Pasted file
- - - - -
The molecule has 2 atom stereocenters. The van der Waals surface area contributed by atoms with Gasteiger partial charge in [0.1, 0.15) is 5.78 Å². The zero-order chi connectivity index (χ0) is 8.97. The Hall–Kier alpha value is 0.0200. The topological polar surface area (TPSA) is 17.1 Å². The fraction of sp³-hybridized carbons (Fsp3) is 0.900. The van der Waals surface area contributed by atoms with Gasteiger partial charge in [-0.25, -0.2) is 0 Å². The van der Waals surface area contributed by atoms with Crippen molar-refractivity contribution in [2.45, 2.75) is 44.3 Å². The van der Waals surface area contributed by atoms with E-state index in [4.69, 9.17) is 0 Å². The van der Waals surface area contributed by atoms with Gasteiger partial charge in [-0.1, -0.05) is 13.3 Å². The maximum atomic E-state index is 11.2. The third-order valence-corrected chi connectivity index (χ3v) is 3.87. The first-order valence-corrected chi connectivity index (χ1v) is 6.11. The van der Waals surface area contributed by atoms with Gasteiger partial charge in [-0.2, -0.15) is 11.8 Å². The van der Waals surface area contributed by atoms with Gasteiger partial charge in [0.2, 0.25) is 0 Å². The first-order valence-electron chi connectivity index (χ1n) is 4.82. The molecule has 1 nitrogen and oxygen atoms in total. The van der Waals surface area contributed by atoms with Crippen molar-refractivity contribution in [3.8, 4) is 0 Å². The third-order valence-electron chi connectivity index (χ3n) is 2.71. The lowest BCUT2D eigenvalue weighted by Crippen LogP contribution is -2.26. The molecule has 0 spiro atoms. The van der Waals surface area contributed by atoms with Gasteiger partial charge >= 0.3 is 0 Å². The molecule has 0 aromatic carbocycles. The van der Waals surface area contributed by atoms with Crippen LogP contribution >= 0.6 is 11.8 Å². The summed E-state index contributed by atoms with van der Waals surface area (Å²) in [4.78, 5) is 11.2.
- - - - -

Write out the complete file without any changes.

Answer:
The molecule has 2 atom stereocenters. The van der Waals surface area contributed by atoms with Gasteiger partial charge in [0.1, 0.15) is 5.78 Å². The zero-order chi connectivity index (χ0) is 8.97. The Hall–Kier alpha value is 0.0200. The topological polar surface area (TPSA) is 17.1 Å². The fraction of sp³-hybridized carbons (Fsp3) is 0.900. The van der Waals surface area contributed by atoms with Gasteiger partial charge in [-0.25, -0.2) is 0 Å². The van der Waals surface area contributed by atoms with Crippen molar-refractivity contribution in [2.45, 2.75) is 44.3 Å². The van der Waals surface area contributed by atoms with E-state index in [4.69, 9.17) is 0 Å². The van der Waals surface area contributed by atoms with Gasteiger partial charge in [-0.1, -0.05) is 13.3 Å². The maximum atomic E-state index is 11.2. The third-order valence-corrected chi connectivity index (χ3v) is 3.87. The first-order valence-corrected chi connectivity index (χ1v) is 6.11. The van der Waals surface area contributed by atoms with Gasteiger partial charge in [-0.2, -0.15) is 11.8 Å². The van der Waals surface area contributed by atoms with Gasteiger partial charge in [0.2, 0.25) is 0 Å². The first-order valence-electron chi connectivity index (χ1n) is 4.82. The molecule has 1 nitrogen and oxygen atoms in total. The van der Waals surface area contributed by atoms with Crippen molar-refractivity contribution in [3.8, 4) is 0 Å². The third-order valence-electron chi connectivity index (χ3n) is 2.71. The lowest BCUT2D eigenvalue weighted by Crippen LogP contribution is -2.26. The molecule has 0 spiro atoms. The van der Waals surface area contributed by atoms with Gasteiger partial charge >= 0.3 is 0 Å². The molecule has 0 aromatic carbocycles. The van der Waals surface area contributed by atoms with Crippen LogP contribution >= 0.6 is 11.8 Å². The summed E-state index contributed by atoms with van der Waals surface area (Å²) in [4.78, 5) is 11.2.